Immediate action is necessary to update the regulations to ensure that they accurately describe the areas of Texas quarantined because of ticks, which will help prevent the spread of splenetic fever. Under these circumstances, the Administrator has determined that prior notice and opportunity for public comment are contrary to the public interest and that there is good cause under 5 U.S.C. 553 for making this rule effective less than 30 days after publication in the Federal Register.
We will consider comments we receive during the comment period for this interim rule (see DATES above). After the comment period closes, we will publish another document in the Federal Register. The document will include a discussion of any comments we receive and any amendments we are making to the rule as a result of the comments.
Executive Order 12866 and Regulatory Flexibility Act
This rule has been reviewed under Executive Order 12866. For this action, the Office of Management and Budget has waived its review process required by Executive Order 12866.
The Animal and Plant Health Inspection Service's (APHIS) regulations in 9 CFR part 72 restrict the interstate movement of cattle from areas quarantined because of the presence of ticks that are vectors of bovine babesiosis, also known as splenetic or tick fever. The TAHC's regulations in 4 TAC 41.2 describe the quarantined area in Texas; those TAHC regulations are incorporated by reference in APHIS' regulations in § 72.5.
This rule will update the incorporation by reference in § 72.5 so that it refers to the currently effective TAHC regulations describing the quarantined area in Texas. We do not expect this rule to have an economic effect on any entities, large or small, because the description of Texas' tick eradication areas is defined and established by the TAHC; this rule simply updates our regulations so they refer to the current description of those areas in the TAHC's regulations.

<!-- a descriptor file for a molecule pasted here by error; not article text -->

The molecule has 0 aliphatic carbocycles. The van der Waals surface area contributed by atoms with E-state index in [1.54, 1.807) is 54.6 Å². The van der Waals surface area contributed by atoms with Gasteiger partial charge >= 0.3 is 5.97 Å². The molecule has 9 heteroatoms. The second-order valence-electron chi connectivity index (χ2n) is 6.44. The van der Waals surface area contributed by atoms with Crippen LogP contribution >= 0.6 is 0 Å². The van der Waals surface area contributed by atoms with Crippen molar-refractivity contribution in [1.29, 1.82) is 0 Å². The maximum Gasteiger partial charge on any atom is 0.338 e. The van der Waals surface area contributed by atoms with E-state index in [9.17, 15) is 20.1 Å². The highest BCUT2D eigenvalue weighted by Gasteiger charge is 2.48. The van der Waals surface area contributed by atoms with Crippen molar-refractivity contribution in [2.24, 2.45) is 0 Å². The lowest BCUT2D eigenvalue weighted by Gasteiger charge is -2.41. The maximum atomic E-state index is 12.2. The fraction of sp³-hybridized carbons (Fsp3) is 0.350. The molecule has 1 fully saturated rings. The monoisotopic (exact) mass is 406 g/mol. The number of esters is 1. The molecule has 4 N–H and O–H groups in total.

As of September 30, 2001, only 14 premises were quarantined by the TAHC. APHIS' regulations require that cattle from these premises be dipped, Start Printed Page 18467inspected, and certified before they are moved interstate. Costs related to these activities are very small, particularly when compared to benefits to the Nation of the cattle fever tick eradication program in preventing the spread of this disease.
Under these circumstances, the Administrator of the Animal and Plant Health Inspection Service has determined that this action will not have a significant economic impact on a substantial number of small entities.
Executive Order 12372
This program/activity is listed in the Catalog of Federal Domestic Assistance under No.10.025 and is subject to Executive Order 12372, which requires intergovernmental consultation with State and local officials. (See 7 CFR part 3015, subpart V.)
This rule has been reviewed under Executive Order 12988, Civil Justice Reform. This rule: (1) Preempts all State and local laws and regulations that are in conflict with this rule; (2) has no retroactive effect; and (3) does not require administrative proceedings before parties may file suit in court challenging this rule.
Paperwork Reduction Act
This interim rule contains no new information collection or recordkeeping requirements under the Paperwork Reduction Act of 1994 (44 U.S.C. 3501 et seq.).Start List of Subjects
List of Subjects in 9 CFR Part 72End List of Subjects Start Amendment Part
Accordingly, we are amendingEnd Amendment Part Start Part
PART 72—TEXAS (SPLENETIC) FEVER IN CATTLEEnd Part Start Amendment Part
1. The authority citation for part 72 continues to read as follows:End Amendment Part
2. In § 72.5, the first sentence is amended by removing the date “July 22, 1994” and adding the date “April 8, 2001” in its place.End Amendment Part Start Signature
Done in Washington, DC, this 10th day of April 2002.
Bobby R. Acord,
Administrator, Animal and Plant Health Inspection Service.
[FR Doc. 02-9209 Filed 4-15-02; 8:45 am]
BILLING CODE 3410-34-U